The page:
The number of Buddhists around the world is grossly underestimated. The statistics found in nearly all encyclopedias and almanacs place the number of Buddhists at approximately 500 million. This figure completely ignores over one billion Chinese people who live in the People's Republic of China. China is officially communist (although many free market conditions are already in place) and does not keep records on religion statistics of adherents. Also, many western reference sources refuse to accept that a person can belong to more than one religion. In Asia it is quite common for one person to have two, three, or more religions. In China, it is common for a family to have a shrine in their home with statues and icons from Daoism, Confucianism, and Buddhism.

Currently there are about 1.3 billion Chinese living in the People's Republic. Surveys (Gach-Alpha Books, U.S. State Dept. report on China, Global Center for the Study of Contemporary China, BBC News, China Daily, and a report by Christian missionaries in China) have found that about 8% to 91% identify with Buddhism as one of their religions. If we use a percent near the upper end of this estimate, of about 80% it works out to about 1.1 billion Chinese Buddhists. To ignore over one billion people as if they do not count is a terrible mis-count and very misleading in the reporting of adherents. A Chinese Buddhist forum ( currently has over 150,000 registered members and over 4 million posts, which is more than ten times the amount of the largest English language Buddhist forum (which also has Chinese Buddhists participating in the discussions). But to be fair, a more conservative estimate is also shown (see below).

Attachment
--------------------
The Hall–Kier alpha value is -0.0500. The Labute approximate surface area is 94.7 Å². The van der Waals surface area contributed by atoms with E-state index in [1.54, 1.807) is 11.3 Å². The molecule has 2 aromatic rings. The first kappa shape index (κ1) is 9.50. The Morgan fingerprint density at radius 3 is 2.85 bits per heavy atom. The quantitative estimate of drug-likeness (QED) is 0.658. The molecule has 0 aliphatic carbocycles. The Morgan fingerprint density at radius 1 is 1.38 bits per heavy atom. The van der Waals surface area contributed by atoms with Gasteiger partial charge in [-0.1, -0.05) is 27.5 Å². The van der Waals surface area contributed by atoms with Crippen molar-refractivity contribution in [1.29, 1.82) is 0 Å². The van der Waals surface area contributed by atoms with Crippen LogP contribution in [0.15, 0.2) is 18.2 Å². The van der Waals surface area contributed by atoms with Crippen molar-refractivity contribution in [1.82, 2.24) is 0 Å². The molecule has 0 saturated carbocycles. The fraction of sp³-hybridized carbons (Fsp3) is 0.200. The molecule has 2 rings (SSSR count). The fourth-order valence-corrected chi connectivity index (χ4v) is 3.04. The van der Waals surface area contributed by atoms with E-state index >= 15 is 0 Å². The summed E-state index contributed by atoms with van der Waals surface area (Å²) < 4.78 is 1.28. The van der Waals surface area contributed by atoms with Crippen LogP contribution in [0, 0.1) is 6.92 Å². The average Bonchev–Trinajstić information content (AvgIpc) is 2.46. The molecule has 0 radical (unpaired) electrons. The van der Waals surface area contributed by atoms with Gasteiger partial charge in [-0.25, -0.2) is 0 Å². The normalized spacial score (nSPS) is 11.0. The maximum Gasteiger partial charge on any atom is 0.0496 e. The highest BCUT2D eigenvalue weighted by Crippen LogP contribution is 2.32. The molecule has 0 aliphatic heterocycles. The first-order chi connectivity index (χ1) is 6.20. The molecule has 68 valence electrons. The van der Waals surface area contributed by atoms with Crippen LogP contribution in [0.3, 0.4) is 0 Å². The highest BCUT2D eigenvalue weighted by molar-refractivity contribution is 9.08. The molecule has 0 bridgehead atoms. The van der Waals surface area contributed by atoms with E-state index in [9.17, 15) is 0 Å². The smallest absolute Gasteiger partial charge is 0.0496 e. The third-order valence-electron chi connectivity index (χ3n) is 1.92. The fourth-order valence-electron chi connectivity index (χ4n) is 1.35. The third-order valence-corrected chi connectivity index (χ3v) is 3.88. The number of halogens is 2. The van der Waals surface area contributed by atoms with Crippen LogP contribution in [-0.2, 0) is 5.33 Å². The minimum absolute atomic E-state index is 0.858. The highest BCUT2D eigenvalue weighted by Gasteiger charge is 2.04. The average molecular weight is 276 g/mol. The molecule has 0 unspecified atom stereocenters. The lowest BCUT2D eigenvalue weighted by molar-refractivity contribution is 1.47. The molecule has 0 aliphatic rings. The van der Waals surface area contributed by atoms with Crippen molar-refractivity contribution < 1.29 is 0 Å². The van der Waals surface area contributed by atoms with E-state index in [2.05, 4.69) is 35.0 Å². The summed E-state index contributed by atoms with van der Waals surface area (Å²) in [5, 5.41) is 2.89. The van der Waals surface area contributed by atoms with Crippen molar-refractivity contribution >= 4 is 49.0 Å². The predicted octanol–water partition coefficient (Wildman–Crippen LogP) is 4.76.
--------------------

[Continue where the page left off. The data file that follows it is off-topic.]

Here are some studies that have analyzed or counted the number of Buddhists in China and the percentage found in the study:

U.S. State Dept. report Approx. 8% to 40% (the report lists 8% but then states that there are "hundreds of millions" of Chinese who practice various religions together, which includes Buddhism).
BBC News, 2007 Approx. 16% to 23%, 2007 Approx. 16% to 21% article by Dr. A. Smith, 2004 Approx. 50% to 80%
Global Center for the Study of Contemporary China Approx. 23% to 98% (the report lists 23% but states that as many as 98% follow more than one religion, which includes Buddhism).
Buddhist Channel article, July 7, 2009 Buddhism thrives in China
Gach, Alpha Books, 2001 Approx. 91%

The counting of Buddhists in America is also a little problematic since the U.S. Census Bureau does not ask religious affiliation. There are studies that suggest the percentage of Buddhists in America is as low as 0.5% and others that suggest over 3%. Some of the lower estimates claimed that about half of all Buddhists in America are white, European ancestry, which shows that the study was flawed. Any personal observation survey of Buddhism in America by attending meditation groups and temples will demonstrate that the vast majority of Buddhists in the U.S. are still predominantly Asian or Asian ancestry. Immigration to the U.S. from Asia has been very high due to favorable economic opportunities and more open immigration for those with technical skills, such as in the medical fields. Immigration from Asia ranges from about 0.5 million to 7 million per year and certainly a sizeable percentage of these immigrants are Buddhist.